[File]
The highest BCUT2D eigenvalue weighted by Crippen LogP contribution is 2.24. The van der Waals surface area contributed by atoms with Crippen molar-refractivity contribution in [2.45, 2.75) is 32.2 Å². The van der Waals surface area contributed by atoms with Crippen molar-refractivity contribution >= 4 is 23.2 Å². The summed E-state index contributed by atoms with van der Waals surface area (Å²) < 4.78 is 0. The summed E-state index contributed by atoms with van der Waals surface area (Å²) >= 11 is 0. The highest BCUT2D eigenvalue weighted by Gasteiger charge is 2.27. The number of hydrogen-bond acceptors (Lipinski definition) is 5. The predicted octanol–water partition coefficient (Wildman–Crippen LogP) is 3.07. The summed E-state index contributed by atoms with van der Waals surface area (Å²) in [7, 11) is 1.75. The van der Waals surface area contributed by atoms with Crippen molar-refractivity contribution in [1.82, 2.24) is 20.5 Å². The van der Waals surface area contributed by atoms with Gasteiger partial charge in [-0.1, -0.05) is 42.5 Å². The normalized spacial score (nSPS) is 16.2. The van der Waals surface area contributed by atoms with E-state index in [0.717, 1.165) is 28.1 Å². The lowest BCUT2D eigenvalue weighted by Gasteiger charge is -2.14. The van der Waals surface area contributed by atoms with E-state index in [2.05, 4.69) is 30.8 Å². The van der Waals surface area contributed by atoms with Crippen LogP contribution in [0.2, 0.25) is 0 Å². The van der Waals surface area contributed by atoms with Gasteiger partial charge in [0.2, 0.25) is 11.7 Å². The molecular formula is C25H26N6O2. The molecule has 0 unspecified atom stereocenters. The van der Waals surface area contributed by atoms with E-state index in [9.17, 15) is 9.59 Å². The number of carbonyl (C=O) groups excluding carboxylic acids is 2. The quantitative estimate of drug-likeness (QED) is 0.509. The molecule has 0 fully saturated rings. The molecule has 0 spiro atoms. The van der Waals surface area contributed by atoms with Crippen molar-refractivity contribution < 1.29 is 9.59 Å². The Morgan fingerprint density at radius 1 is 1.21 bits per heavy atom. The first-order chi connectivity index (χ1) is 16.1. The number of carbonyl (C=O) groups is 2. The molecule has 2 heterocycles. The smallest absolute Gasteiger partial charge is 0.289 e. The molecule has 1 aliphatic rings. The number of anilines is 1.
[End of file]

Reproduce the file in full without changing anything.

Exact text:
The highest BCUT2D eigenvalue weighted by Crippen LogP contribution is 2.24. The van der Waals surface area contributed by atoms with Crippen molar-refractivity contribution in [2.45, 2.75) is 32.2 Å². The van der Waals surface area contributed by atoms with Crippen molar-refractivity contribution >= 4 is 23.2 Å². The summed E-state index contributed by atoms with van der Waals surface area (Å²) < 4.78 is 0. The summed E-state index contributed by atoms with van der Waals surface area (Å²) >= 11 is 0. The highest BCUT2D eigenvalue weighted by Gasteiger charge is 2.27. The number of hydrogen-bond acceptors (Lipinski definition) is 5. The predicted octanol–water partition coefficient (Wildman–Crippen LogP) is 3.07. The summed E-state index contributed by atoms with van der Waals surface area (Å²) in [7, 11) is 1.75. The van der Waals surface area contributed by atoms with Crippen molar-refractivity contribution in [1.82, 2.24) is 20.5 Å². The van der Waals surface area contributed by atoms with Gasteiger partial charge in [-0.1, -0.05) is 42.5 Å². The normalized spacial score (nSPS) is 16.2. The van der Waals surface area contributed by atoms with E-state index in [0.717, 1.165) is 28.1 Å². The lowest BCUT2D eigenvalue weighted by Gasteiger charge is -2.14. The van der Waals surface area contributed by atoms with E-state index in [2.05, 4.69) is 30.8 Å². The van der Waals surface area contributed by atoms with Crippen LogP contribution in [0.2, 0.25) is 0 Å². The van der Waals surface area contributed by atoms with Gasteiger partial charge in [0.2, 0.25) is 11.7 Å². The molecular formula is C25H26N6O2. The molecule has 0 unspecified atom stereocenters. The van der Waals surface area contributed by atoms with E-state index in [9.17, 15) is 9.59 Å². The number of carbonyl (C=O) groups excluding carboxylic acids is 2. The quantitative estimate of drug-likeness (QED) is 0.509. The molecule has 0 fully saturated rings. The molecule has 0 spiro atoms. The van der Waals surface area contributed by atoms with Crippen molar-refractivity contribution < 1.29 is 9.59 Å². The Morgan fingerprint density at radius 1 is 1.21 bits per heavy atom. The first-order chi connectivity index (χ1) is 16.1. The number of carbonyl (C=O) groups is 2. The molecule has 2 heterocycles. The smallest absolute Gasteiger partial charge is 0.289 e. The molecule has 1 aliphatic rings. The number of anilines is 1.